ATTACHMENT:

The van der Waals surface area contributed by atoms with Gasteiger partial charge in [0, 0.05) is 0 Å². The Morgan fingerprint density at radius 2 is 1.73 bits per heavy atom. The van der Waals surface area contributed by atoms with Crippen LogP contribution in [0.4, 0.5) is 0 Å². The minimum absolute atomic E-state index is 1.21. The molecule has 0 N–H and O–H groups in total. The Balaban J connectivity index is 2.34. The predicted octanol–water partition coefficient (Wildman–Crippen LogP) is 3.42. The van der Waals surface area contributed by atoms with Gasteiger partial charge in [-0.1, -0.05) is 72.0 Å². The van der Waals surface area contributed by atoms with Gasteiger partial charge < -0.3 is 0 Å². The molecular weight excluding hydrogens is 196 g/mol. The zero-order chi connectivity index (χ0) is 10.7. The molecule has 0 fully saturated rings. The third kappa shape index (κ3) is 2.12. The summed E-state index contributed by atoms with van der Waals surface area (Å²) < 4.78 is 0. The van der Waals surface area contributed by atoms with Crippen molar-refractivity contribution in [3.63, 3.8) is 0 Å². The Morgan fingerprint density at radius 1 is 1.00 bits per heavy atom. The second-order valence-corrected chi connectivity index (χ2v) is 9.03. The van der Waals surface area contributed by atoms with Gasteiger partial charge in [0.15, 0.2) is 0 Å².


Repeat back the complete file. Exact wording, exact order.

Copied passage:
The van der Waals surface area contributed by atoms with Gasteiger partial charge in [0, 0.05) is 0 Å². The Morgan fingerprint density at radius 2 is 1.73 bits per heavy atom. The van der Waals surface area contributed by atoms with Crippen LogP contribution in [0.4, 0.5) is 0 Å². The minimum absolute atomic E-state index is 1.21. The molecule has 0 N–H and O–H groups in total. The Balaban J connectivity index is 2.34. The predicted octanol–water partition coefficient (Wildman–Crippen LogP) is 3.42. The van der Waals surface area contributed by atoms with Gasteiger partial charge in [-0.1, -0.05) is 72.0 Å². The van der Waals surface area contributed by atoms with Gasteiger partial charge < -0.3 is 0 Å². The molecular weight excluding hydrogens is 196 g/mol. The zero-order chi connectivity index (χ0) is 10.7. The molecule has 0 fully saturated rings. The third kappa shape index (κ3) is 2.12. The summed E-state index contributed by atoms with van der Waals surface area (Å²) < 4.78 is 0. The van der Waals surface area contributed by atoms with Crippen molar-refractivity contribution in [3.63, 3.8) is 0 Å². The Morgan fingerprint density at radius 1 is 1.00 bits per heavy atom. The second-order valence-corrected chi connectivity index (χ2v) is 9.03. The van der Waals surface area contributed by atoms with Gasteiger partial charge in [0.15, 0.2) is 0 Å².